humanitarian organizations have reported human rights violations by both sides in the
In 1997-NOV, citing Sudan's human rights record, the U.S. imposed economic sanctions on
the country. In 1998-OCT, when the U.S. Freedom from Religious Persecution bill
was signed into law by President Clinton, further sanctions were imposed.
Recent developments in Sudan:
1999-FEB: The United Nations Children's Fund is strongly
opposed to buying the freedom of anyone. Unicef spokesperson, Marie Heuze said in Geneva,
Switzerland: "The purchase of a human being is absolutely intolerable."
1999-MAR: A series of news conferences were held in Ottawa, Canada on
the topic of slavery in Sudan. 1
Hikde Johnson, the human-rights minister for Norway, said that she could understand the
motivation of the groups who were buying the freedom of victims, "but I am wary
of the point the Unicef raises on the ethical side that it may actually imply an
undermining of the human dignity of people."
Rev. Cal Bombay is a minister in a Fundamentalist Christian group, Crossroads
Christian Communications. They sponsor a TV program called 100 Huntley Street
on Canadian commercial and religious channels. Bombay recently returned from Sudan where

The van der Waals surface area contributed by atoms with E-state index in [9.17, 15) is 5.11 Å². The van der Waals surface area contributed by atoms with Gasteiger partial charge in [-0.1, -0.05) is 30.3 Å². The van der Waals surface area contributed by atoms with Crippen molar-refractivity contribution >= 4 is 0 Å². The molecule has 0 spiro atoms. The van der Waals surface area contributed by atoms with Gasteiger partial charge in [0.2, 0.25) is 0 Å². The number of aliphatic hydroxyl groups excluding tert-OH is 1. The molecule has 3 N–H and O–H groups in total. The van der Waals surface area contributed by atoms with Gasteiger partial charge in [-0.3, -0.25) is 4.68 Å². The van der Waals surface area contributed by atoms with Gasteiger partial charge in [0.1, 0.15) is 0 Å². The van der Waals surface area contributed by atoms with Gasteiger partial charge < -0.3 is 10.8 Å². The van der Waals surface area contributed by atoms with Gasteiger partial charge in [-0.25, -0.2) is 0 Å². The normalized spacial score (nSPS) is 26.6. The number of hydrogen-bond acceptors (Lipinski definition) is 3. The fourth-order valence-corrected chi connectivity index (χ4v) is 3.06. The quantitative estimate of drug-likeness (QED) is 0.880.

he had purchased the freedom of 325 Sudanese victims for $100 each. He denies the
assertion that the slaves had merely been abducted. "One needs simply speak to
the slaves themselves, and hear the testimony of their treatment, to realize this is not
just abductions, this is not free labor. These are slaves who are owned body, soul and
mind and are under the pressure to become Muslims."
Abdel-Ghani el-Karimhe, the Sudanese charge d'affaires in Ottawa Canada, claims that no
slaves exist in his country. "He speaks instead of hostages and abductions."
1 El-Karimhe commented that the act of buying back people's
freedom "...leads to more kidnappings, more abductions."
1999-MAY:Christian Freedom International is a U.S. Christian
group working in Sudan who bought the freedom of about a dozen slaves in 1998. They have
decided to discontinue the practice because they now realize that it only helps to
increase the slave traffic. Spokesperson Jim Jacobson said: "Our objective -- and
I believe the sincere objective of others -- was to carefully investigate legitimate
claims, redeem on a case-by-case basis, report our findings, and seek international
pressure to end the hideous practice of slavery. But what started as an act of mercy has
turned into a debacle...Selling slaves is now more profitable in Sudan than narcotics.
Slave redemption activities are now enriching slave traders, slave dealers, and slave
masters." He added that slave traders use the money generated by selling slaves
to buy guns and hire people to conduct more raids on villages and take more slaves." 10